A clinical case of successful treatment of complete abruption of the trachea from the larynxJournal: I.P. Pavlov Russian Medical Biological Herald (Vol.29, No. 1)
Publication Date: 2021-03-31
Authors : Mikheev M.V. Trushin S.N.;
Page : 117-124
Keywords : trachea; larynx; trauma of trachea; trauma of larynx; rupture of trachea; abruption of trachea;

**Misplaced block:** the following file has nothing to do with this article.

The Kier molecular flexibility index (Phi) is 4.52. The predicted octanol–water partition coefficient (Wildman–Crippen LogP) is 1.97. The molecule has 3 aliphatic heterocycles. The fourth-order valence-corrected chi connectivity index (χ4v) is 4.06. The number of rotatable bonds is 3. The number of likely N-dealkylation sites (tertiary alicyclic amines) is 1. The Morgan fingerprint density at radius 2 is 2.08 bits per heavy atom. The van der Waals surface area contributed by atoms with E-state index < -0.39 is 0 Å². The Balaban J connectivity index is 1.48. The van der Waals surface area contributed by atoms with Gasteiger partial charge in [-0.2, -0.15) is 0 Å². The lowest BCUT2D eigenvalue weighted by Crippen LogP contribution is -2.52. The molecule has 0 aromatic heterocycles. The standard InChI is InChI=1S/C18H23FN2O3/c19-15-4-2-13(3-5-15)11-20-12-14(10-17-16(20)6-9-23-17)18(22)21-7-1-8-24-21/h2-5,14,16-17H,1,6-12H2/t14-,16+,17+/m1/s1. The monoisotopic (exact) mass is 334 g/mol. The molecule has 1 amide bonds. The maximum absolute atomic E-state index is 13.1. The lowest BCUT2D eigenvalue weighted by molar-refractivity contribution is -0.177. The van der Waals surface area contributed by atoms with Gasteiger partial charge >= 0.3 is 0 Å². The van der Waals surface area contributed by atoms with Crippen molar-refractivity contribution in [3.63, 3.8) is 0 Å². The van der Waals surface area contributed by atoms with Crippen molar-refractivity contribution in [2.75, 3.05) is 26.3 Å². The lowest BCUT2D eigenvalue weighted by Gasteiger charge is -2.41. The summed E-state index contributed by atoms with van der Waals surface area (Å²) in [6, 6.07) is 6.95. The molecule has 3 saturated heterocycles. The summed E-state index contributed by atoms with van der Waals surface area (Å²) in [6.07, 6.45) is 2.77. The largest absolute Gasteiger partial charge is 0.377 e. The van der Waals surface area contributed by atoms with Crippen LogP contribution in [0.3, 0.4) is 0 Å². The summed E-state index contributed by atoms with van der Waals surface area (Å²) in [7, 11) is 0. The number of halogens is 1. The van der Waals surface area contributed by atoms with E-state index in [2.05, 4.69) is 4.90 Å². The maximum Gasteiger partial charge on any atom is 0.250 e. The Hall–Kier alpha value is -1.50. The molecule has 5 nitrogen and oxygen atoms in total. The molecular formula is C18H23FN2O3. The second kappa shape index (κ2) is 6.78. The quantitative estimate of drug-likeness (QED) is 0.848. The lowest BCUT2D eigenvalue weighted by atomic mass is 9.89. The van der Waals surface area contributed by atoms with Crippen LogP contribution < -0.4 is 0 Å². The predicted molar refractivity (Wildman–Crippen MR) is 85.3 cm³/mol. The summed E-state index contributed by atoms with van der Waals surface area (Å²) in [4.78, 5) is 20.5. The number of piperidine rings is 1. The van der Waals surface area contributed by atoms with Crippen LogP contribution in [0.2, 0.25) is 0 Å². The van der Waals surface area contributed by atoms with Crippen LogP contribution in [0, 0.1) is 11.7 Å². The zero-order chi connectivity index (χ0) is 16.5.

Tracheobronchial injuries as a consequence of chest blunt trauma are rare. Blunt traumas of the cervical part of the trachea are a rarer pathology presenting a serious diagnostic problem for a clinician. Traumas of the larynx and the trachea account for 40 to 80% of lethality. The trachea's cervical part is vulnerable despite that it is covered with the neck muscles, spine, clavicles, and mandible. In cut/stab wounds, the trachea's cervical part is often damaged together with the adjacent structures. In blunt trauma, under a direct action of a traumatizing agent, the mobile trachea displaces toward the spine, accompanied by damage to the tracheal cartilages, its membranous part, and the soft surrounding tissues with preservation of the integrity of the skin. Tracheal ruptures along the distance up to 1 cm from the cricoid cartilage account for not more than 4% of all tracheal ruptures. A complete tracheal rupture and its abruption from the larynx are extremely rare pathology. Because of severe respiratory disorders, most victims die at the site where their injury occurred. This article presents a clinical case of the successful treatment of patient Z., 41 years of age, with complete tracheal abruption from the larynx. The cause of tracheal damage was blunt neck trauma in a traffic accident. A peculiarity of this clinical case was that the victim arrived at a specialized thoracic surgery unit with a functioning tracheostomy two days after the trauma. Conclusion. Tracheal trauma is a potentially fatal condition. Therefore, early diagnosis of tracheobronchial damage is essential since it permits timely surgical intervention and diminished risk of lethal outcome. When dealing with patients with trauma of the head, neck, and chest with non-corresponding clinical data and the absence of effective recommended standard therapeutic measures, a clinician should become alert and exclude the tracheal and bronchial damage. X-ray computed tomography and fibrotracheobronchoscopy are strongly recommended as reliable methods to diagnose tracheobronchial damages. In a surgical intervention, it is necessary to perform the primary suture on the trachea, avoid preventive tracheostomy, and delay interventions associated with poorer prognosis and a high complication rate.
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